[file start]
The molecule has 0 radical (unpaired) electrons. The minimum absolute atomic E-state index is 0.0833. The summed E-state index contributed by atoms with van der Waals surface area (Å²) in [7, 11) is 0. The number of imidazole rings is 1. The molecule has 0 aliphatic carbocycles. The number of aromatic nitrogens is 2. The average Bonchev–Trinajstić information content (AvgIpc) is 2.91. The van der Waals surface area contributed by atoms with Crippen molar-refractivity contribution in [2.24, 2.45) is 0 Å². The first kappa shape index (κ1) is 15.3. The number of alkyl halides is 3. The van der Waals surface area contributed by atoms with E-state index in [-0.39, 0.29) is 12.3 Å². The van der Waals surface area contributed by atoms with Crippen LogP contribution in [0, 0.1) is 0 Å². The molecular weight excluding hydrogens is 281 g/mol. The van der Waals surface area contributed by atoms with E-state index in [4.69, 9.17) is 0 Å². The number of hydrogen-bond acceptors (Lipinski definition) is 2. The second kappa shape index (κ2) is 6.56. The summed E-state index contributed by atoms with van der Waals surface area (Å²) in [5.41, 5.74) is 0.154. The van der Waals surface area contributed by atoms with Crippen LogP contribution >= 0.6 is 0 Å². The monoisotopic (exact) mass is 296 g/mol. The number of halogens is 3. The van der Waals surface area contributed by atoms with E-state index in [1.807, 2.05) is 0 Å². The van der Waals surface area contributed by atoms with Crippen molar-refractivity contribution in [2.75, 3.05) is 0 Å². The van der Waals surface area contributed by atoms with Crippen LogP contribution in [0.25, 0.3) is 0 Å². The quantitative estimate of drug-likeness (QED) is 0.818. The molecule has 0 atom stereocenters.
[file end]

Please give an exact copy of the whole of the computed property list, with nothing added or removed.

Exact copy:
The molecule has 0 radical (unpaired) electrons. The minimum absolute atomic E-state index is 0.0833. The summed E-state index contributed by atoms with van der Waals surface area (Å²) in [7, 11) is 0. The number of imidazole rings is 1. The molecule has 0 aliphatic carbocycles. The number of aromatic nitrogens is 2. The average Bonchev–Trinajstić information content (AvgIpc) is 2.91. The van der Waals surface area contributed by atoms with Crippen molar-refractivity contribution in [2.24, 2.45) is 0 Å². The first kappa shape index (κ1) is 15.3. The number of alkyl halides is 3. The van der Waals surface area contributed by atoms with E-state index in [-0.39, 0.29) is 12.3 Å². The van der Waals surface area contributed by atoms with Crippen LogP contribution in [0, 0.1) is 0 Å². The molecular weight excluding hydrogens is 281 g/mol. The van der Waals surface area contributed by atoms with E-state index in [4.69, 9.17) is 0 Å². The number of hydrogen-bond acceptors (Lipinski definition) is 2. The second kappa shape index (κ2) is 6.56. The summed E-state index contributed by atoms with van der Waals surface area (Å²) in [5.41, 5.74) is 0.154. The van der Waals surface area contributed by atoms with Crippen LogP contribution >= 0.6 is 0 Å². The monoisotopic (exact) mass is 296 g/mol. The number of halogens is 3. The van der Waals surface area contributed by atoms with E-state index in [1.807, 2.05) is 0 Å². The van der Waals surface area contributed by atoms with Crippen molar-refractivity contribution in [2.75, 3.05) is 0 Å². The van der Waals surface area contributed by atoms with Crippen LogP contribution in [0.25, 0.3) is 0 Å². The quantitative estimate of drug-likeness (QED) is 0.818. The molecule has 0 atom stereocenters.